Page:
This was it. I’d flown over it before in the darkness, excited to simply be hovering over it, wondering what about the island was so simultaneously amazing and awful. This time I would actually be landing there. After a strange and unnerving entry process, I was welcomed into the country with a smile. An arm motioned toward the door and urged me to go on and explore.
In the airport, I saw the jineteros and jineteras I expected to see, hanging all over their unlikely foreign significant others. I saw the bored female staff with hiked-up skirts, attempting to look as appealing as possible in hopelessly unflattering uniforms.
But what I didn’t expect to see as I left the airport and headed into the city was how though it was far from affluent, it wasn’t as poor as I thought it would be. Since I didn’t know what to expect, I’d projected images and ideas of other countries that I thought were similar on my hidden expectations of Cuba. The people I saw were “modern” looking and well-dressed. People seemed to have enough to eat. There was a lot of simple housing, but no slums. Everyone seemed to be out and about on the street or packed into buses, but there were no vendors. What struck me the most was that in general, aside from people who had money flowing in through expat relatives or jineterismo, the colorful array of residents seemed to be living their lives fairly equally.
In my mind, I’d thought, “Cuba will be like this country or that country and I will love it immediately.” Though Cuba might share a similar early history with other places I’ve visited, it’s relatively recent history makes it dissimilar from anywhere else in the world. And though I was impressed with what I saw, at the time, it seemed like there was an impenetrable reservedness about the country that would keep me from really getting into the culture.
When I arrived at my hotel, my room was not available yet. I went to the hotel restaurant to wait and have lunch. As I carefully browsed the list of sandwiches on the menu, the waiter came by and rolled his eyes at my audacity to think that there were options. He pointed at the ham and cheese sandwich listed on the menu and told me it was the only meal available. So I ordered it. Out came a ham sandwich, dripping with American “cheese” and a side of fries—an ironic first meal.
A few hours later, my room was ready. The peeling paint revealed the many layers that had been applied in an effort to cover up the previous peeling layer. The window air-conditioner blew warm air around the room. The pillows were the thinnest I’d ever seen. But it was fairly clean and it was manageable.
My tiredness and the weather kept me from exploring too much that afternoon and evening. The humidity level was so high that I barely had to move to feel like I was loosing bucket loads of fluids with each step. I showered and got organized with the idea that as evening approached, I would go out in cooler weather. The thick and moist Caribbean air’s ability to retain heat prevented that from happening.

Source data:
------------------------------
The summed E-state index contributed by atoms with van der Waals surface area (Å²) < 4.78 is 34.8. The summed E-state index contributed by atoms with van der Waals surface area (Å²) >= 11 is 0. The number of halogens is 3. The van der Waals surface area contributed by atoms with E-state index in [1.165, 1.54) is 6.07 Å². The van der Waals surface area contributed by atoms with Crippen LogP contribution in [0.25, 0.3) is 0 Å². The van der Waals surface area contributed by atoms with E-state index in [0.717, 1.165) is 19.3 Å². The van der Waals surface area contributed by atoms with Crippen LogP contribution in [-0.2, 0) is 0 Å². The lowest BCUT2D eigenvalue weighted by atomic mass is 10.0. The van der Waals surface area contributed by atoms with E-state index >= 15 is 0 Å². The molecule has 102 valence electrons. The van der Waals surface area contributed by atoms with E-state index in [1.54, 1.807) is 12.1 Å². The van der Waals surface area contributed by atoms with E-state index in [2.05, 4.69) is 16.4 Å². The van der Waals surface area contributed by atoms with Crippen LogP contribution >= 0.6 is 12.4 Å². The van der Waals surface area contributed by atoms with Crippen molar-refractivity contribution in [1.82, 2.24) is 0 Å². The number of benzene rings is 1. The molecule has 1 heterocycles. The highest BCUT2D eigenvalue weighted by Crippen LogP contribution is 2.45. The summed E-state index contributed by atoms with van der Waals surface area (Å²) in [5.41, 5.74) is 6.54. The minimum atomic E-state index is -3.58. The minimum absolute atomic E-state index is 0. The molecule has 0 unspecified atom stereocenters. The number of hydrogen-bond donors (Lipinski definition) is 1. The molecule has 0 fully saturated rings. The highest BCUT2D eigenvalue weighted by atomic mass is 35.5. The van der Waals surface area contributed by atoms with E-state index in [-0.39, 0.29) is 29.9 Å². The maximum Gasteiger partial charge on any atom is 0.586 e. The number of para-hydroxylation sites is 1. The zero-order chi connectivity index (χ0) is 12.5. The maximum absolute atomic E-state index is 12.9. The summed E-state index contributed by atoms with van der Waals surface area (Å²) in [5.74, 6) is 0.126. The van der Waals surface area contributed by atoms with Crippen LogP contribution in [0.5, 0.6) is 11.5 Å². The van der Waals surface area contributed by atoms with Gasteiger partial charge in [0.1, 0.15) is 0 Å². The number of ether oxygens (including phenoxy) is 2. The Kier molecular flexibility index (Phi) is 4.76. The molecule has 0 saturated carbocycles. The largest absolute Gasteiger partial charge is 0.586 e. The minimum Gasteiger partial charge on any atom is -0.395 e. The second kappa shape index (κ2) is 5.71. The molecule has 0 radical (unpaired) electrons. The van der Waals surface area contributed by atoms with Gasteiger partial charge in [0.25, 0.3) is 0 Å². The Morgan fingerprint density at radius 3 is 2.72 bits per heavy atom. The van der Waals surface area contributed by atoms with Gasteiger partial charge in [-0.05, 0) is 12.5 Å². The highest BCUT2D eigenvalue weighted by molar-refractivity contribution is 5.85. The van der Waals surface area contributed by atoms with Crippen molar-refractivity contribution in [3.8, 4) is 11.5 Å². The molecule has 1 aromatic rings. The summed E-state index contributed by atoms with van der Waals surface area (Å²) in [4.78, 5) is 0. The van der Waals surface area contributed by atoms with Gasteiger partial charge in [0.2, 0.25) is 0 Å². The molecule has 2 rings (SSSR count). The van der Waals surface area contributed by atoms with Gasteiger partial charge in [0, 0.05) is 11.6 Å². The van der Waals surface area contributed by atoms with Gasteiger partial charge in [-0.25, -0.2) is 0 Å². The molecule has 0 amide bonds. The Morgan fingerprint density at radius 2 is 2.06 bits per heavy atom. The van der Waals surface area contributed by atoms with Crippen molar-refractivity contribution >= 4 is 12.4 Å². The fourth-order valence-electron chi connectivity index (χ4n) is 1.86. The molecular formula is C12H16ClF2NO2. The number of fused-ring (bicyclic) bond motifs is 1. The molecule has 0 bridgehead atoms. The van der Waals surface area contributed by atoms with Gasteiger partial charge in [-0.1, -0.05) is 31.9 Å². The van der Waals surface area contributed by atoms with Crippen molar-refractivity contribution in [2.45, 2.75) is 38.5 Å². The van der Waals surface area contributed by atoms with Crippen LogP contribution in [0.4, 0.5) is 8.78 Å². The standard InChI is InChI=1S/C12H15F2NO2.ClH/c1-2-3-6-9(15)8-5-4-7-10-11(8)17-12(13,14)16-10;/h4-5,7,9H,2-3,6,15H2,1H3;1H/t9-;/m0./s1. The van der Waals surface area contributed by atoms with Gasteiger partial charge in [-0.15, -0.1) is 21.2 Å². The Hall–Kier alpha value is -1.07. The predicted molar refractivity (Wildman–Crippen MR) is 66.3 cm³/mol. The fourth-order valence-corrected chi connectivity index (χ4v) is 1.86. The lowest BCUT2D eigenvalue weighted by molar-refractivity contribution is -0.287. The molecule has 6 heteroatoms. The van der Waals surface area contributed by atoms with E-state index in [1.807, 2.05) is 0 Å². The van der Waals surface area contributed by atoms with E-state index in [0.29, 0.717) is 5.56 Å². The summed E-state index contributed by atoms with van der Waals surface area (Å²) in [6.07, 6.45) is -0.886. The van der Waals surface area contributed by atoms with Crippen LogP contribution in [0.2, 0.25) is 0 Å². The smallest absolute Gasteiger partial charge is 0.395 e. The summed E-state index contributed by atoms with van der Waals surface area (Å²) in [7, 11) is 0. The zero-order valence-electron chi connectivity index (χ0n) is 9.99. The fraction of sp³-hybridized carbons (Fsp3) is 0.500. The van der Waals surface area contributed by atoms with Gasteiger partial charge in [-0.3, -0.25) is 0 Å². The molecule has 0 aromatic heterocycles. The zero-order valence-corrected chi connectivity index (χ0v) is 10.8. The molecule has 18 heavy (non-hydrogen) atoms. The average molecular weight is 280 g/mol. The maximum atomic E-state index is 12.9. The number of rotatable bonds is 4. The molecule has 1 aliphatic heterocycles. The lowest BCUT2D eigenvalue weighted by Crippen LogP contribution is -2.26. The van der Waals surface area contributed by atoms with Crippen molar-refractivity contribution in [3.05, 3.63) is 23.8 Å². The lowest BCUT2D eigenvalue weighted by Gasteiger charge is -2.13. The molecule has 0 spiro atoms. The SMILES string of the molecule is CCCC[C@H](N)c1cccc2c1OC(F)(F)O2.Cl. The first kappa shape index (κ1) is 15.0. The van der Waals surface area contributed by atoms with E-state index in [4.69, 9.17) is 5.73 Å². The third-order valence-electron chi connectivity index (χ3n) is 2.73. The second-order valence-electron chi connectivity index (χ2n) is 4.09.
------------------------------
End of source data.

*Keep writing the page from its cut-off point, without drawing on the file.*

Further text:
But it was then it set in that I was in Havana, and there was no way I was going to hang around my hotel because I was sleepy and hot and in a bit of a funk. So I walked, slowly and aimlessly and stumbled upon a bit of Havana’s character for the first time. Across the street, I noticed a man painting to salsa music. I liked the way people seemed to be genuinely interested in watching this man create art or were simply enjoying the music he was playing. Everyone who walked by stopped to watch and looked happy to have a bit of free entertainment. An old man felt inspired enough to break out his salsa moves as a cigar hung out of the corner of his mouth.
I saw that there was a restaurant behind the guy painting and decided to eat there. Of the many dishes listed on the menu, just two were available. Pork cooked this way, or pork cooked that way. The waitress looked annoyed, but more forgiving than the previous waiter of the silly tourist who didn’t know better than to think that everything on the menu would be available. I had a mojito to wash down another pork product meal and renewed resolve to get to know as much as I could of Cuba as it is, not as it was, not as a place that is similar to another place, not as an inanely forbidden place, not through the idealistic eyes of others… just as it is, or at least how I saw it based on what I would see, hear, or do.
Back in my room, I opened the curtain to see what dusk in Havana looks like. Why bother painting the decrepit buildings when if even just for several minutes a day, you have the sun to illuminate them with rose-colored light?
I wanted to see what Cuban TV looked like. I watched silly short cartoons. A volleyball match. Bands playing wonderful music. But what stood out most of all was a public service announcement commercial: A woman goes to a park with her dog and lets the dog run wild. Some people are scared of the dog and jump on top of tables to avoid it. The verdict on the dog owner’s actions? WRONG. Then we see the same woman going to the same park, but this time, she keeps her dog on a leash. The people who were scared before are now happy and enjoying the park. CORRECT.
And with that message in mind, I went to bed.